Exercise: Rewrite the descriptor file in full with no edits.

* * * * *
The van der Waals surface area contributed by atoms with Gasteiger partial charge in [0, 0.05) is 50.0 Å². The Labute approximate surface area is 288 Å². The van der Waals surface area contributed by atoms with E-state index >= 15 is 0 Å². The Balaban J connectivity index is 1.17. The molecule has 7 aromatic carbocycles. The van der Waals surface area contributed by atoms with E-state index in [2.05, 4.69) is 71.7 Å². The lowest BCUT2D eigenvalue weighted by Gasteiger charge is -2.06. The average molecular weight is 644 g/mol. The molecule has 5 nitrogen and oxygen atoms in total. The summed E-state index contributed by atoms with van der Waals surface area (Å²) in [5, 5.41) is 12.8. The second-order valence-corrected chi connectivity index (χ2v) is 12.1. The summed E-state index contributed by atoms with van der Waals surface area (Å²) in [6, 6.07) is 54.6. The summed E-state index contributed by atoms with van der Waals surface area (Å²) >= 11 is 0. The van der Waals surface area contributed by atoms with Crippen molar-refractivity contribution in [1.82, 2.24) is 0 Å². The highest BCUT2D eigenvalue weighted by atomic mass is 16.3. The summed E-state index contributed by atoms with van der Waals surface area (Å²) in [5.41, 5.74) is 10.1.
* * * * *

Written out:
The van der Waals surface area contributed by atoms with Gasteiger partial charge in [0, 0.05) is 50.0 Å². The Labute approximate surface area is 288 Å². The van der Waals surface area contributed by atoms with E-state index >= 15 is 0 Å². The Balaban J connectivity index is 1.17. The molecule has 7 aromatic carbocycles. The van der Waals surface area contributed by atoms with E-state index in [2.05, 4.69) is 71.7 Å². The lowest BCUT2D eigenvalue weighted by Gasteiger charge is -2.06. The average molecular weight is 644 g/mol. The molecule has 5 nitrogen and oxygen atoms in total. The summed E-state index contributed by atoms with van der Waals surface area (Å²) in [5, 5.41) is 12.8. The second-order valence-corrected chi connectivity index (χ2v) is 12.1. The summed E-state index contributed by atoms with van der Waals surface area (Å²) in [6, 6.07) is 54.6. The summed E-state index contributed by atoms with van der Waals surface area (Å²) >= 11 is 0. The van der Waals surface area contributed by atoms with Crippen molar-refractivity contribution in [1.82, 2.24) is 0 Å². The highest BCUT2D eigenvalue weighted by atomic mass is 16.3. The summed E-state index contributed by atoms with van der Waals surface area (Å²) in [5.41, 5.74) is 10.1.